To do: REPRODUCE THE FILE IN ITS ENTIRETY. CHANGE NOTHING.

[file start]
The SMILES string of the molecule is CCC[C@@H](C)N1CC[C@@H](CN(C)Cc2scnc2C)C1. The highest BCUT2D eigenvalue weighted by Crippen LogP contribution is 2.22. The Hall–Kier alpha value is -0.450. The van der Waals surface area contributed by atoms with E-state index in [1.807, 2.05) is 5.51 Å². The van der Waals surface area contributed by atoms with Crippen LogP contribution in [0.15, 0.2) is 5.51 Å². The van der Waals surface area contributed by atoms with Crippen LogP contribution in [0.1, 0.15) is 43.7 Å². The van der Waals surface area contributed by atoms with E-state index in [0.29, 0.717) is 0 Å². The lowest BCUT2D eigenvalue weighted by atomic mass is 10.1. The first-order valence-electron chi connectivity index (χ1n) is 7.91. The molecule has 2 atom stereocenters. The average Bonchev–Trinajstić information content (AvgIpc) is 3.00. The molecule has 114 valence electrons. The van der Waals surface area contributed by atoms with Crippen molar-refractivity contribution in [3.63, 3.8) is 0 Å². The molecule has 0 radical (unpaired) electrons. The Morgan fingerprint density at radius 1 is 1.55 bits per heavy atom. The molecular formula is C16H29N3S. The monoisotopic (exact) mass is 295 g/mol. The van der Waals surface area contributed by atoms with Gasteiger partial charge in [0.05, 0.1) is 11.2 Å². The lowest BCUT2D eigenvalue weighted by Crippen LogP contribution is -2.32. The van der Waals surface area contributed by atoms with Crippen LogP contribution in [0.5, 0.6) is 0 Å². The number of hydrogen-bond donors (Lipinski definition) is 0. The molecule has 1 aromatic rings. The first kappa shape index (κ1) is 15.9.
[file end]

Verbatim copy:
The SMILES string of the molecule is CCC[C@@H](C)N1CC[C@@H](CN(C)Cc2scnc2C)C1. The highest BCUT2D eigenvalue weighted by Crippen LogP contribution is 2.22. The Hall–Kier alpha value is -0.450. The van der Waals surface area contributed by atoms with E-state index in [1.807, 2.05) is 5.51 Å². The van der Waals surface area contributed by atoms with Crippen LogP contribution in [0.15, 0.2) is 5.51 Å². The van der Waals surface area contributed by atoms with Crippen LogP contribution in [0.1, 0.15) is 43.7 Å². The van der Waals surface area contributed by atoms with E-state index in [0.29, 0.717) is 0 Å². The lowest BCUT2D eigenvalue weighted by atomic mass is 10.1. The first-order valence-electron chi connectivity index (χ1n) is 7.91. The molecule has 2 atom stereocenters. The average Bonchev–Trinajstić information content (AvgIpc) is 3.00. The molecule has 114 valence electrons. The van der Waals surface area contributed by atoms with Crippen molar-refractivity contribution in [3.63, 3.8) is 0 Å². The molecule has 0 radical (unpaired) electrons. The Morgan fingerprint density at radius 1 is 1.55 bits per heavy atom. The molecular formula is C16H29N3S. The monoisotopic (exact) mass is 295 g/mol. The van der Waals surface area contributed by atoms with Gasteiger partial charge in [0.05, 0.1) is 11.2 Å². The lowest BCUT2D eigenvalue weighted by Crippen LogP contribution is -2.32. The van der Waals surface area contributed by atoms with Crippen LogP contribution in [0.5, 0.6) is 0 Å². The number of hydrogen-bond donors (Lipinski definition) is 0. The molecule has 1 aromatic rings. The first kappa shape index (κ1) is 15.9.